movie film review | chris tookey
 
     
     
 

Avengers/ Avengers Assemble

 (12A)
© Paramount/ Marvel - all rights reserved
     
  Avengers/ Avengers Assemble Review
Tookey's Rating
8 /10
 
Average Rating
6.70 /10
 
Starring
Robert Downey Jr, Chris Evans, Scarlet Johansson
Full Cast >
 

Directed by: Joss Whedon
Written by: Joss Whedon, based on a story by Zak Penn and Joss Whedon, from the comic books by Stan Lee & Jack Kirby

 
 
 
Released: 2012
   
Genre: ACTION
COMIC STRIP
ADVENTURE
MONSTER
SERIES
SCIENCE FICTION
SEQUEL
COMEDY
   
Origin: US
   
Length: 135
 
 


 
It’s a Marvel.
Reviewed by Chris Tookey

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Avengers Assemble may be a 220 million dollar blockbuster, but it is not as revolutionary as Joss Whedon’s last feature, The Cabin in the Woods, made for a mere 30 million.

All the same, Whedon has delivered a highly commercial Hollywood product that’s funny and builds to a stirring climax. Not only fanboys will love it.

The biggest weakness is its premise, which is that the Norse God Loki (Tom Hiddlestone) is plotting the downfall of the human race. Why? I suppose Loki still resents being hammered by his brother Thor (Chris Hemsworth) in Kenneth Branagh’s film of the same name.

The fact remains that until the special effects finale Hiddlestone – even teamed with a couple of brainwashed sidekicks in Jeremy Renner (as Hawkeye) and Stellan Starsgard (as Professor Erik Selvig) – isn’t scary enough. He’s like the Norwegian football side Rosenborg taking on a Best of the World XI. The result is never in doubt.

Still, the Loki threat is enough to make top security boss Nick Fury (Samuel L. Jackson) mobilise an impressive array of superheroes to defeat him. They are Loki’s sibling rival extraordinaire Thor (Chris Hemsworth), Tony Stark alias Iron Man (Robert Downey Jr), Captain America (Chris Evans), Natasha Romanoff a.k.a. Black Widow (Scarlet Johansson) and Bruce Banner alias The Hulk – played by Mark Ruffalo far more sympathetically than he was in the two Hulk movies.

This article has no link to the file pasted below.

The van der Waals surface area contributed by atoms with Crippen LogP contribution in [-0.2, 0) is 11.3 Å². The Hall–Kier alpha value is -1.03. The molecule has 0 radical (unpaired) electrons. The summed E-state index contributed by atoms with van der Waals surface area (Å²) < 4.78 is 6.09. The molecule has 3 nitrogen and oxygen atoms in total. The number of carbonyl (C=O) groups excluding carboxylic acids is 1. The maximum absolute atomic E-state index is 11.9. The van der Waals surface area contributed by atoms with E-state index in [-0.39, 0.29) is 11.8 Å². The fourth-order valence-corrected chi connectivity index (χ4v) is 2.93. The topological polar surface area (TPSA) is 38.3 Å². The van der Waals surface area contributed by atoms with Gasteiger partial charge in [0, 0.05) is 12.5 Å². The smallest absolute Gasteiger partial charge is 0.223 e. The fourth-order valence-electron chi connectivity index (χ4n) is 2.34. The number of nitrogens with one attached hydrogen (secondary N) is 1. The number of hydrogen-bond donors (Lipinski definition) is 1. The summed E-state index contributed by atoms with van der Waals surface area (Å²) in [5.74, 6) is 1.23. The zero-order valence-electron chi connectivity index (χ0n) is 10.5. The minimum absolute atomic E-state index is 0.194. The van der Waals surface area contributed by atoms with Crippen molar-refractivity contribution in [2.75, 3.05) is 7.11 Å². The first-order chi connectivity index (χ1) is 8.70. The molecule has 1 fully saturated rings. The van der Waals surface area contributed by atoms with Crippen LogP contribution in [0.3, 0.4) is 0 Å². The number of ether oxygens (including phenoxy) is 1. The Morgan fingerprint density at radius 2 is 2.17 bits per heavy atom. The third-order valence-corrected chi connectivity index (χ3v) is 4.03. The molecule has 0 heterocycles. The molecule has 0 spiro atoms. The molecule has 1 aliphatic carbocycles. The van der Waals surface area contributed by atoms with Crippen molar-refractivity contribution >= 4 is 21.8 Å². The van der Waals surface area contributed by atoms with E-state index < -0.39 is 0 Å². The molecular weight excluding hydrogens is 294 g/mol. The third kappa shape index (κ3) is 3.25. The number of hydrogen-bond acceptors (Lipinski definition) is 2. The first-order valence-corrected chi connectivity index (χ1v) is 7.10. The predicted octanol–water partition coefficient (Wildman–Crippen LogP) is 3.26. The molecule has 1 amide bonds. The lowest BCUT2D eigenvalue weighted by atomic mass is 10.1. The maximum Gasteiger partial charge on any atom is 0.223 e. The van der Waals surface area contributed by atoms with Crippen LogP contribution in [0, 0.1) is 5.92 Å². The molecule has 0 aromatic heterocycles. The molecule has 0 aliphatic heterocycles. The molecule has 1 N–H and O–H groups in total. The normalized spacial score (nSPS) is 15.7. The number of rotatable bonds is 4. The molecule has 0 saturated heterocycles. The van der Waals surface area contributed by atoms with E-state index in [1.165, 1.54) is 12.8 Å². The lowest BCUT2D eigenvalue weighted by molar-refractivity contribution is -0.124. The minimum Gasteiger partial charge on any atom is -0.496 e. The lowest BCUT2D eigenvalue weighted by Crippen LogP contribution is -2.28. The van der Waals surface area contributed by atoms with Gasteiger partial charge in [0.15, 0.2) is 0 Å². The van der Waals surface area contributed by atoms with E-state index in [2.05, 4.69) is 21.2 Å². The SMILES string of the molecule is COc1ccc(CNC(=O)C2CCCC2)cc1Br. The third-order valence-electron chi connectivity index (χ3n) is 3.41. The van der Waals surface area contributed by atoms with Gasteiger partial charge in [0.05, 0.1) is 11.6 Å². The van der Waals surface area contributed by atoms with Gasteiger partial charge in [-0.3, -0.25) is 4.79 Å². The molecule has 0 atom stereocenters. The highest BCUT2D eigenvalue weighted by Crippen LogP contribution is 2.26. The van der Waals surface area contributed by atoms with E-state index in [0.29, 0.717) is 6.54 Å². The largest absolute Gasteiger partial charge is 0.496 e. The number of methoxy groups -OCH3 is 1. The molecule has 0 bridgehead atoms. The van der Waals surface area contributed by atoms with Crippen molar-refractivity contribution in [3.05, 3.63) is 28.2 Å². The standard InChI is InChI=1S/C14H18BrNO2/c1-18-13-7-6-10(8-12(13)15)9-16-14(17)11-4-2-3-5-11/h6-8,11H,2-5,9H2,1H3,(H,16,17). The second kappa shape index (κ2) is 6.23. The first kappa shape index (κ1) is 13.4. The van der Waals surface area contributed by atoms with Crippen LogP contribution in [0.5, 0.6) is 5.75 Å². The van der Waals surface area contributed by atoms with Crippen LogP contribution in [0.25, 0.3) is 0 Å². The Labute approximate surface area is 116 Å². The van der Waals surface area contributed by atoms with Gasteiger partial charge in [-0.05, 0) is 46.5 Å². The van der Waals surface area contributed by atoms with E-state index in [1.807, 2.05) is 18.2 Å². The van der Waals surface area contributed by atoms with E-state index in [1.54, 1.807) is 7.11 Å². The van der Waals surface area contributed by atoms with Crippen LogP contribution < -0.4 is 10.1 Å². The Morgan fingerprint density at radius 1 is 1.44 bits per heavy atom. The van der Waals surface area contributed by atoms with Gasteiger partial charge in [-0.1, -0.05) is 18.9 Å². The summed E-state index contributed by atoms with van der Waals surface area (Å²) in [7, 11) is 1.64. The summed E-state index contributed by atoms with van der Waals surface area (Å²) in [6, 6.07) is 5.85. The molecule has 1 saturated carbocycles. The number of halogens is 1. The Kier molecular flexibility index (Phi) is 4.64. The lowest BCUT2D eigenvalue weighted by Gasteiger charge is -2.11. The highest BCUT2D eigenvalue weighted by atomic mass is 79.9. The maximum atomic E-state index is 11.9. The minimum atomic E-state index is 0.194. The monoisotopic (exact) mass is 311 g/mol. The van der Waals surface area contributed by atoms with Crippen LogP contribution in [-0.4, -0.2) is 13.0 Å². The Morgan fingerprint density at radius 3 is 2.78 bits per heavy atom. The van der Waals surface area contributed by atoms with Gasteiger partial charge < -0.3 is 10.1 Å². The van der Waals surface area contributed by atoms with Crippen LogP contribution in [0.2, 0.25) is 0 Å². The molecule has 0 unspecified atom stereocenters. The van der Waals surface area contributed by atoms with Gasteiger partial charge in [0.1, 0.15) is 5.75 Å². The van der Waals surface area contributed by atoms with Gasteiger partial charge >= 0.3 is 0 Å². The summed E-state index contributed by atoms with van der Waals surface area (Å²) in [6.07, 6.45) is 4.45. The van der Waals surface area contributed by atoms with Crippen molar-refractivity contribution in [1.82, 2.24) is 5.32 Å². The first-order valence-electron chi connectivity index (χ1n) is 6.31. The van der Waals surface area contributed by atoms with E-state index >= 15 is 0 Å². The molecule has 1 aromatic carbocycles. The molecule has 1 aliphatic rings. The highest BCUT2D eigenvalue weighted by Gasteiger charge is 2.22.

It’s the battling egos of the macho superheroes that bring about most of the comedy and lead to effective action scenes in which they act at cross purposes. “We’re not a team,” says a rueful Ruffalo. “We’re a time bomb.”

Evans’s Captain America, a stiff-upper-lip product of the 1940s, is every inch the professional soldier: “We have orders. We should follow them.”

Less reliable is Tony Stark, proud to be a loose cannon: “Apparently I’m – what is it? - volatile, self-obsessed and don’t play well with others”.

Captain America tries to pull Stark down a peg or two by telling him “Big man in a suit of armour. Take that away, and what are you?” Downey replies coolly “a genius, billionaire, playboy philanthropist”.

Unsurprisingly, Downey gets most of the biggest laugh-lines, such as when he denigrates the Hulk as having “breathtaking anger management issues”. But Ruffalo runs him close, cleverly capturing the disparity between Banner’s diffidence as a scientist and the Hulk as his preposterously out-of-control Id.

When Loki and his cronies trash Manhattan and the superheroes finally see sense and pool their talents, the movie comes together excitingly and irresistibly.

The first half of Avengers Assemble contains a little too much laboured exposition, and even the action-packed second half may not convert everyone who finds superhero movies superficial, bombastic and immature; but this is a superior example of its kind, with sequences that are on a par with the best Spiderman and Batman movies. And technically, it really is a marvel.


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